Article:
• 1st March 2016 at 14:38

    I think it is unfortunate that you fail to see what Pi is. It is selling like hot cakes and people make amazing things with it. Upstream support is improving, GPU drivers are in the open now (all the way, not just useless kernel shims) and there’s a gigantic ecosystem that has moved past the beagle bone.

    I know you will disagree but there are hard facts that are hard to argue with. Pi is doing something right. Perhaps that’s not what You would like it do to but history will say, who is wrong on this one.

    • 1st March 2016 at 17:13

      I came here to say the same thing. It is obvious Marcin just doesn’t get it. It’s not supposed to be a general purpose PC (who in their right might would make a desktop out of a Pi, yet Marcin mentions this?)

      Here in Canada, the Beaglebone is a non-starter, even if it is technically better. In fact, I know Pi users who don’t even know what a Beaglebone is.

      • 1st March 2016 at 19:23

        Most of R/Pi (any version) or ARM developer boards users I met bought them for:

        • playing with sensors/automatics
        • low spec desktop experiments
        • media players (here R/Pi does it’s job as long as you have proper codecs)
        • low cost NAS devices (1GbE and SATA boards usually)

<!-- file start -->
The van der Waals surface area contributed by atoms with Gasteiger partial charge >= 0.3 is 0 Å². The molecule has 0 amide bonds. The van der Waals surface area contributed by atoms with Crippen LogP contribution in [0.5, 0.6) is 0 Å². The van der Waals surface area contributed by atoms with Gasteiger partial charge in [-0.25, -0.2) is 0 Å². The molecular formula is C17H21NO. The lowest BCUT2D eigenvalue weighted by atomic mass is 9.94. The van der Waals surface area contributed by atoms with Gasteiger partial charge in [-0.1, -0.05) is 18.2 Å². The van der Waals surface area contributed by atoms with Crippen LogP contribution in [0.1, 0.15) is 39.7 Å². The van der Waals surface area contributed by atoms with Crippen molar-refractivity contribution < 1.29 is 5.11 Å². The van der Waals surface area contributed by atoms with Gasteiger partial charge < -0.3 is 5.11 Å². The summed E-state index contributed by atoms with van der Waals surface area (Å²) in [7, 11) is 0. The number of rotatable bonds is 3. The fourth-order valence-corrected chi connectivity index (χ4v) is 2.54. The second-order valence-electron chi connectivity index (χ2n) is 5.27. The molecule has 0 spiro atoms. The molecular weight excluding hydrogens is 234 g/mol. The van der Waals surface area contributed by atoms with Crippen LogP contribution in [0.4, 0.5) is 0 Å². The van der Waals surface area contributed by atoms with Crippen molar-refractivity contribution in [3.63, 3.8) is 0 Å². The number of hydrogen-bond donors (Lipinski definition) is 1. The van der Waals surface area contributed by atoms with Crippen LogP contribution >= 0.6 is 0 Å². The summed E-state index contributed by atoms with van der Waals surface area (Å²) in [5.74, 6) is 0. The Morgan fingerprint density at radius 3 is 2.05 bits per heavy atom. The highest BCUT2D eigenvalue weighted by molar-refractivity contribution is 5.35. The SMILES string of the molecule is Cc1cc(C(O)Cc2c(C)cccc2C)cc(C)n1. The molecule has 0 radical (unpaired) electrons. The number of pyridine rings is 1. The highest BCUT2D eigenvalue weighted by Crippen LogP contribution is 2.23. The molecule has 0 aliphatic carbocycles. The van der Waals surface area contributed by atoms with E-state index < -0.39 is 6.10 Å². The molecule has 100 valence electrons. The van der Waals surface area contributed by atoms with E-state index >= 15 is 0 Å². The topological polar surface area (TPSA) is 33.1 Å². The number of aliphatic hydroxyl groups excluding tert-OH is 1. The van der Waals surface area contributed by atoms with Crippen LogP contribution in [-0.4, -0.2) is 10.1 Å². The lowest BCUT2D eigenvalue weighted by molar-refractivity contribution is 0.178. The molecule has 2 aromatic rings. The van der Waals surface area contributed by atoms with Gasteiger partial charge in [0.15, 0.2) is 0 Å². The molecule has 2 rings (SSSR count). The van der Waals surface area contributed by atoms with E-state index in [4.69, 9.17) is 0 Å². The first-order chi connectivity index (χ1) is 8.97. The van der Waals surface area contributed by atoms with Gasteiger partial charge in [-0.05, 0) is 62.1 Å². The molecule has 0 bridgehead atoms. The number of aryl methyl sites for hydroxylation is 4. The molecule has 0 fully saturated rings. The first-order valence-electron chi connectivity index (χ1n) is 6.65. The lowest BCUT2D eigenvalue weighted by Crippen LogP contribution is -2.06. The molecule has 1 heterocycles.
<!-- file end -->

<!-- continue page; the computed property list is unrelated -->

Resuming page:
• misc embedded things.
  • 1st March 2016 at 16:57

    I agree the pi 3 isnt too great. I am a fan of the odroid u3 and xu4 both of which I have. This board costs $35 and isnt really a 64bit board. You can drop 40 on a c2 and get a 64bit board with 2gb of ram and have it display at 4k resolutions.

  • 1st March 2016 at 18:53

    Wow, did someone bash too loudly on Oscar´s trashcan this morning?

    Firstly, why would anyone want to run Fedora on the Pi when Raspbian is a really nice, heavily optimised, OS for the Pi? Using the Pi without Raspbian is like paying for a Mac then installing Windows on it.

    Secondly, all the other devices to have closed graphics drivers, as has been pointed out. The Pi are at least working to reduce the amount of blob over time and replace it with upstreamed open source software. I have a cubietruck and a few other mali based devices but the software for them all is rubbish, some ancient kernels or build your own kernel and setup lots of config files. Raspbian is ready out of the box.

    Thirdly, the Raspberry Pi community is an order of magnitude bigger than any of these other boards, soon they would have sold 10 million devices, bringing millions of new people to Linux. The platform is really stable, you can put your microsd card in any version of the board and everything still works.

    I do agree that the I/O situation is a bit weird and so the Pi is not really well suited to networking type applications where Linux has traditionally been strong.

    However, I disagree that the desktop is unusable, I am writing right now from my new Raspberry Pi 3 and for the last year have been using a Pi2 as a travel laptop, I get 100 hours of use from a portable battery and no part of my portable setup costs more than £30 to replace if anything ever gets broken, (although there are no moving parts and my case is water/impact proof).